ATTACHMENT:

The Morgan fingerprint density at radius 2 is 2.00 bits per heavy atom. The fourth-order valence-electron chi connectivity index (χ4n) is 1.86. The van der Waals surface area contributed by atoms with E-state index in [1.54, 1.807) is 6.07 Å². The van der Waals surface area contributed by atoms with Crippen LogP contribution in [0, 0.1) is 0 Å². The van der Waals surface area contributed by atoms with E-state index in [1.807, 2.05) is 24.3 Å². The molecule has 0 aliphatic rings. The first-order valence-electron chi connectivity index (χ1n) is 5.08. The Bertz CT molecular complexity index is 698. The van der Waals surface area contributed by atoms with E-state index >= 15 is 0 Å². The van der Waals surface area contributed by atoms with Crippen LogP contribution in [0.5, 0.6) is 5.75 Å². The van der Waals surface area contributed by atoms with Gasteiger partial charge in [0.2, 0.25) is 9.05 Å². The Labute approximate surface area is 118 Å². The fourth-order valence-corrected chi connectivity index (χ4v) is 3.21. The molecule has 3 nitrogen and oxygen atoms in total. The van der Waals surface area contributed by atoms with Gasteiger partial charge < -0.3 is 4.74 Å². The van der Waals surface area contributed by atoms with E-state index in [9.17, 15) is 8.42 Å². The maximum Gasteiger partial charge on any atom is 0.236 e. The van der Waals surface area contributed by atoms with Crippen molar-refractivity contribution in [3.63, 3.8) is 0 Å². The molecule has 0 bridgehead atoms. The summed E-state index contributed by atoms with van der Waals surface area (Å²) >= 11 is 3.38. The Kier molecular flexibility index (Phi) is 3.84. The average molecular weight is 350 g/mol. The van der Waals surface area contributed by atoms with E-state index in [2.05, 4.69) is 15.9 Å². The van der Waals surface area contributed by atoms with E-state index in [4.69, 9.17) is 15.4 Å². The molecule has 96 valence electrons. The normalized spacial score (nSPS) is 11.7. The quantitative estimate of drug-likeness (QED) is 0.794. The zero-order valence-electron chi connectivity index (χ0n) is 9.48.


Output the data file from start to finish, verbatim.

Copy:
The Morgan fingerprint density at radius 2 is 2.00 bits per heavy atom. The fourth-order valence-electron chi connectivity index (χ4n) is 1.86. The van der Waals surface area contributed by atoms with E-state index in [1.54, 1.807) is 6.07 Å². The van der Waals surface area contributed by atoms with Crippen LogP contribution in [0, 0.1) is 0 Å². The van der Waals surface area contributed by atoms with E-state index in [1.807, 2.05) is 24.3 Å². The molecule has 0 aliphatic rings. The first-order valence-electron chi connectivity index (χ1n) is 5.08. The Bertz CT molecular complexity index is 698. The van der Waals surface area contributed by atoms with E-state index >= 15 is 0 Å². The van der Waals surface area contributed by atoms with Crippen LogP contribution in [0.5, 0.6) is 5.75 Å². The van der Waals surface area contributed by atoms with Gasteiger partial charge in [0.2, 0.25) is 9.05 Å². The Labute approximate surface area is 118 Å². The fourth-order valence-corrected chi connectivity index (χ4v) is 3.21. The molecule has 3 nitrogen and oxygen atoms in total. The van der Waals surface area contributed by atoms with Gasteiger partial charge < -0.3 is 4.74 Å². The van der Waals surface area contributed by atoms with E-state index in [9.17, 15) is 8.42 Å². The maximum Gasteiger partial charge on any atom is 0.236 e. The van der Waals surface area contributed by atoms with Crippen molar-refractivity contribution in [3.63, 3.8) is 0 Å². The molecule has 0 bridgehead atoms. The summed E-state index contributed by atoms with van der Waals surface area (Å²) >= 11 is 3.38. The Kier molecular flexibility index (Phi) is 3.84. The average molecular weight is 350 g/mol. The van der Waals surface area contributed by atoms with E-state index in [2.05, 4.69) is 15.9 Å². The van der Waals surface area contributed by atoms with E-state index in [4.69, 9.17) is 15.4 Å². The molecule has 96 valence electrons. The normalized spacial score (nSPS) is 11.7. The quantitative estimate of drug-likeness (QED) is 0.794. The zero-order valence-electron chi connectivity index (χ0n) is 9.48.